Posted by: buckleyr | February 18, 2009

Dawkins’ Hostility

dialogueIn Chapter 8 of Dawkins’ The God Delusion, he attempts to explain why he is not only a non-believer, but also why his views toward religion are so hostile, unlike those of many of his atheist colleagues. Not only does he find issue with religious fundamentalists, but he also actively fights against the ideas of religious moderates as well. As I was quite interested in knowing why he would engage in such a confrontation myself, I am glad I chose to present on this chapter. In my opinion, Dawkins makes several legitimate points that should certainly be discussed in the debate between believers and the New Atheists. However, I have criticism with his argument and the ways in which he goes about it.


Dawkins begins his argument by attempting to dispose of the idea that he himself is a fundamentalist, completely shut off to viewpoints other than his own. He claims that religious fundamentalists “know they are right because they have read the truth in a holy book and they know, in advance, that nothing will budge them from their belief.” By giving examples of schools and faculty, Dawkins makes the claim that fundamentalism inhibits our quest to seek and gain more knowledge. It eliminates the need to continue to ask questions and work diligently until we find the answers. I agree that this type of thinking is not only unwise, but also dangerous. It is certainly important for a person to not merely accept teachings that have been passed to her or him as a child, but to question everything in order to come to deeper understanding and wisdom. I believe this to be the case not only in the context of religion, but in all aspects of one’s life. Dawkins differentiates himself from this fundamentalist type of thinking in claiming that as a scientist, he is open to correction. He examines evidence which has not yet been contradicted, and also says that when a scientific claim is proven wrong, it is corrected. Therefore, as a scientist, he is open to gaining new knowledge that could contradict his previous beliefs. However, he still seems somewhat fundamentalist in that he only relies on science and is closed off to all other types of evidence and viewpoints. Dawkins believes science to be the only “true” basis for belief.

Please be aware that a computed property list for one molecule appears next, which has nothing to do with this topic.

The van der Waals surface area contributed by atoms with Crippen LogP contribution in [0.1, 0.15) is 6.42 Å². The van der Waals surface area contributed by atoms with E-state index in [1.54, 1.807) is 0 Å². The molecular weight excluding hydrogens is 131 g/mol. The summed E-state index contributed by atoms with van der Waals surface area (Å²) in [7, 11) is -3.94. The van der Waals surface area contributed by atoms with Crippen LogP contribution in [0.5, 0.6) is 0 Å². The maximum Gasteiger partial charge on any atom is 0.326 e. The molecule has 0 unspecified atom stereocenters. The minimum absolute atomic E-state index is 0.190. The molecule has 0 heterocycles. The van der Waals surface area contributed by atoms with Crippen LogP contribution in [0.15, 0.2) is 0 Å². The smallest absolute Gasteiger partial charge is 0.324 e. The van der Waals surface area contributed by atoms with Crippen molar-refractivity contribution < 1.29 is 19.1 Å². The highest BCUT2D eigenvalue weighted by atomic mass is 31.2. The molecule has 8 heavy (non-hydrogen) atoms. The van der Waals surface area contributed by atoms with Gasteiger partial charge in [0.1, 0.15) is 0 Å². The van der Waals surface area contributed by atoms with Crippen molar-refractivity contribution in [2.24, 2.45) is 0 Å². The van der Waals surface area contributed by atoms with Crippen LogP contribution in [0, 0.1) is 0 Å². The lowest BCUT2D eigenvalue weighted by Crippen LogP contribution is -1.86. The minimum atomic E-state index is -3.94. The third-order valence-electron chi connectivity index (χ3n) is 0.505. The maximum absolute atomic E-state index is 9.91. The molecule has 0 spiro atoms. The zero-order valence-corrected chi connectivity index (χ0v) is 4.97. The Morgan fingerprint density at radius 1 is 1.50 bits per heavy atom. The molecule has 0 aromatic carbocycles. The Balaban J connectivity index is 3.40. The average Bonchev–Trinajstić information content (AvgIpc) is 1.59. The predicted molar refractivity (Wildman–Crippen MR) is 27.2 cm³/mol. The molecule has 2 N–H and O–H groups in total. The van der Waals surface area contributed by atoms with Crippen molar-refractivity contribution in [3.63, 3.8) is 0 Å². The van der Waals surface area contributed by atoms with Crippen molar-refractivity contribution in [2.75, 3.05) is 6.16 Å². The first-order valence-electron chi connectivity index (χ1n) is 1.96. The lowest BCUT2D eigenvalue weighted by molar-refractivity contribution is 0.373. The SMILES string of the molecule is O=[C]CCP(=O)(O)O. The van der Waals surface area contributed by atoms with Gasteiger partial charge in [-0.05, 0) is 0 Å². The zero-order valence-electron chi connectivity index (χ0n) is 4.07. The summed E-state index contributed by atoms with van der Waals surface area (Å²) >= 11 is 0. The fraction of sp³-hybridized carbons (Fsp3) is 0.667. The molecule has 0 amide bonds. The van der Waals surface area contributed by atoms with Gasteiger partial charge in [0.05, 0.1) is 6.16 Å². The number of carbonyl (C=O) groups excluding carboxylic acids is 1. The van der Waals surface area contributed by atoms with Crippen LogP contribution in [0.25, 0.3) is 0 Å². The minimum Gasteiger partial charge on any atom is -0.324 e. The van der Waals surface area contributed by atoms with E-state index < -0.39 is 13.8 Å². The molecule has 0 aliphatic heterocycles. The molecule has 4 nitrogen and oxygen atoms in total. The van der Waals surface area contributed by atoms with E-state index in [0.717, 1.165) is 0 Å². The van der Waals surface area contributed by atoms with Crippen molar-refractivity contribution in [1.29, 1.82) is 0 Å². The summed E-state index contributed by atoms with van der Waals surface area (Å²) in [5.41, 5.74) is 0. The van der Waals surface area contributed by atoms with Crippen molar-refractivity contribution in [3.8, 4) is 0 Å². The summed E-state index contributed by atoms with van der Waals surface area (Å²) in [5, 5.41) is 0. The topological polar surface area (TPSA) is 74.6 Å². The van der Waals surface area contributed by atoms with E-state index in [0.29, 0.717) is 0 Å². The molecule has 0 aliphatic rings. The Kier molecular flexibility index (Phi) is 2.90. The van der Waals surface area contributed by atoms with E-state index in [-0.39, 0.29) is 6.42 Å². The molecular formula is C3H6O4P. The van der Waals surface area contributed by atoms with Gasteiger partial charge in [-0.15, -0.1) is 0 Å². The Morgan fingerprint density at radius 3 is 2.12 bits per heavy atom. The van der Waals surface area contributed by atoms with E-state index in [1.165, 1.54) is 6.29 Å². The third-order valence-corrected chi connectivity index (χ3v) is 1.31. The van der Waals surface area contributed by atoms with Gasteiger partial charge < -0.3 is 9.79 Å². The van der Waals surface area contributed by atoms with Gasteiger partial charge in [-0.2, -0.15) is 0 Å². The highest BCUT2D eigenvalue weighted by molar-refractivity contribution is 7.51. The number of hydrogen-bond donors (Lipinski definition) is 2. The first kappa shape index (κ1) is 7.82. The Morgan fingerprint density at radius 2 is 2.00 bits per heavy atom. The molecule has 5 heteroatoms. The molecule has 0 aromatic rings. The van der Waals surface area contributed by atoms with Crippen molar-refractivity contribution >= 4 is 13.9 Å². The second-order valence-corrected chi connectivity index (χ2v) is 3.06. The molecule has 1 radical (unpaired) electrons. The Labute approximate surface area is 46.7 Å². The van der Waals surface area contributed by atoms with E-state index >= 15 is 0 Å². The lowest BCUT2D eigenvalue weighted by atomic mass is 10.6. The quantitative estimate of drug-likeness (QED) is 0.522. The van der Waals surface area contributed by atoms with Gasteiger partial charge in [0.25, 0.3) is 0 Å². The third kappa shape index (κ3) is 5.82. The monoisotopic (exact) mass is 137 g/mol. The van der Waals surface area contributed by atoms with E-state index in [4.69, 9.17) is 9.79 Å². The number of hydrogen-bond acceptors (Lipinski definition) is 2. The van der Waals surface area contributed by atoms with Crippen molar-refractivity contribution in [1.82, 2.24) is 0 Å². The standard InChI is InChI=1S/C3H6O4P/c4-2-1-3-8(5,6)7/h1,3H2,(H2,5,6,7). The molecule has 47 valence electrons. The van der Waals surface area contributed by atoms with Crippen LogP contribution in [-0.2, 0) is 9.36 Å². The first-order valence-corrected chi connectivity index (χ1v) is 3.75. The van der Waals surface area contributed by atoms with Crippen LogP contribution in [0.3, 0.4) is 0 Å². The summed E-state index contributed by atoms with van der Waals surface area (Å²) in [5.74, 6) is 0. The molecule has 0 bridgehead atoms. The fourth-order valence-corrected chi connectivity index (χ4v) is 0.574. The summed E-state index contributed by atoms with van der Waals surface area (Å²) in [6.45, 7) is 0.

Dawkins continues to explain his hostility toward religion by discussing the many tragedies and disasters that have occurred due to religious absolutism. Again, Dawkins’ point is attractive. Especially during this time of global violence, who can deny the wars, mass murders, and hatred that have been caused by members of most all forms of religion (Christianity included)? Dawkins mentions many contemporary examples of people who have been sentenced to death for blasphemy. He continues his discussion with not only the Afghan Taliban, but also the American Taliban, which seems to possess the same qualities of sheer cruelty and bigotry, quoting narrow-minded religious and political leaders and their humiliatingly politically incorrect statements. I am unsure of the context of these quotations, but I question it and wonder if it’s fair that he use such statements in his argument.